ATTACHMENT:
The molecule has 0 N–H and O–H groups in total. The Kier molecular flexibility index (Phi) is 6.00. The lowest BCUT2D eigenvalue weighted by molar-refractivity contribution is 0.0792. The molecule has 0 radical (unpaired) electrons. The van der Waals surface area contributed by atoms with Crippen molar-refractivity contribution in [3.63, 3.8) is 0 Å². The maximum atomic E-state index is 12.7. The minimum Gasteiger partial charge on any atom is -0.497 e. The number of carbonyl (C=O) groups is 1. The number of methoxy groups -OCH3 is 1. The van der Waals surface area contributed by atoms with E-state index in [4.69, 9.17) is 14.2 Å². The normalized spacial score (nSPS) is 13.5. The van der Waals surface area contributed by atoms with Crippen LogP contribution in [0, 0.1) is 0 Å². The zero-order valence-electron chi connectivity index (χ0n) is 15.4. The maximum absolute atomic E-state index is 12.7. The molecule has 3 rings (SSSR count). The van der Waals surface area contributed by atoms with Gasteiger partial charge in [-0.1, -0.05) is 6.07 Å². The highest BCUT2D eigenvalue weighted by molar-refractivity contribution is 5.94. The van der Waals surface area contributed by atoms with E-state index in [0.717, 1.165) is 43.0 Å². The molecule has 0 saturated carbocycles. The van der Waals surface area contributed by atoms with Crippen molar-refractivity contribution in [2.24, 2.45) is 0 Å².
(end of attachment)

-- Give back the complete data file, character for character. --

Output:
The molecule has 0 N–H and O–H groups in total. The Kier molecular flexibility index (Phi) is 6.00. The lowest BCUT2D eigenvalue weighted by molar-refractivity contribution is 0.0792. The molecule has 0 radical (unpaired) electrons. The van der Waals surface area contributed by atoms with Crippen molar-refractivity contribution in [3.63, 3.8) is 0 Å². The maximum atomic E-state index is 12.7. The minimum Gasteiger partial charge on any atom is -0.497 e. The number of carbonyl (C=O) groups is 1. The number of methoxy groups -OCH3 is 1. The van der Waals surface area contributed by atoms with E-state index in [4.69, 9.17) is 14.2 Å². The normalized spacial score (nSPS) is 13.5. The van der Waals surface area contributed by atoms with Crippen LogP contribution in [0, 0.1) is 0 Å². The zero-order valence-electron chi connectivity index (χ0n) is 15.4. The maximum absolute atomic E-state index is 12.7. The molecule has 3 rings (SSSR count). The van der Waals surface area contributed by atoms with Gasteiger partial charge in [-0.1, -0.05) is 6.07 Å². The highest BCUT2D eigenvalue weighted by molar-refractivity contribution is 5.94. The van der Waals surface area contributed by atoms with E-state index in [0.717, 1.165) is 43.0 Å². The molecule has 0 saturated carbocycles. The van der Waals surface area contributed by atoms with Crippen molar-refractivity contribution in [2.24, 2.45) is 0 Å².